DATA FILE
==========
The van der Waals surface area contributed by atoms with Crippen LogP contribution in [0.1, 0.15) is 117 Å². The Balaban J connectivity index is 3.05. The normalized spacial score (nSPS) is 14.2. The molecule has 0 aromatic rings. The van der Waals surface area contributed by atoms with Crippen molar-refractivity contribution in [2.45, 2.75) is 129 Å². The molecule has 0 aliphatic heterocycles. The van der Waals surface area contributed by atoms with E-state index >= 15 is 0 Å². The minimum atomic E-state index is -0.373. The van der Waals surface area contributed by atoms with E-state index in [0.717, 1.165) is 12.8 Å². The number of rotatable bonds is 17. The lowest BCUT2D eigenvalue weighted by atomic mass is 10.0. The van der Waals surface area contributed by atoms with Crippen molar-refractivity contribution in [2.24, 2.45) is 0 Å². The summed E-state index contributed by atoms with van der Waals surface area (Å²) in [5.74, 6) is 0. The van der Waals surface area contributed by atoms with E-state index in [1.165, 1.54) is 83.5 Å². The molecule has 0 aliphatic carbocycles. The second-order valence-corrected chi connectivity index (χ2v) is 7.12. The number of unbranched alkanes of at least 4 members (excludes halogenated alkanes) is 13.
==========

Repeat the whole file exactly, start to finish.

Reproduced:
The van der Waals surface area contributed by atoms with Crippen LogP contribution in [0.1, 0.15) is 117 Å². The Balaban J connectivity index is 3.05. The normalized spacial score (nSPS) is 14.2. The molecule has 0 aromatic rings. The van der Waals surface area contributed by atoms with Crippen molar-refractivity contribution in [2.45, 2.75) is 129 Å². The molecule has 0 aliphatic heterocycles. The van der Waals surface area contributed by atoms with E-state index >= 15 is 0 Å². The minimum atomic E-state index is -0.373. The van der Waals surface area contributed by atoms with E-state index in [0.717, 1.165) is 12.8 Å². The number of rotatable bonds is 17. The lowest BCUT2D eigenvalue weighted by atomic mass is 10.0. The van der Waals surface area contributed by atoms with Crippen molar-refractivity contribution in [2.24, 2.45) is 0 Å². The summed E-state index contributed by atoms with van der Waals surface area (Å²) in [5.74, 6) is 0. The van der Waals surface area contributed by atoms with E-state index in [1.165, 1.54) is 83.5 Å². The molecule has 0 aliphatic carbocycles. The second-order valence-corrected chi connectivity index (χ2v) is 7.12. The number of unbranched alkanes of at least 4 members (excludes halogenated alkanes) is 13.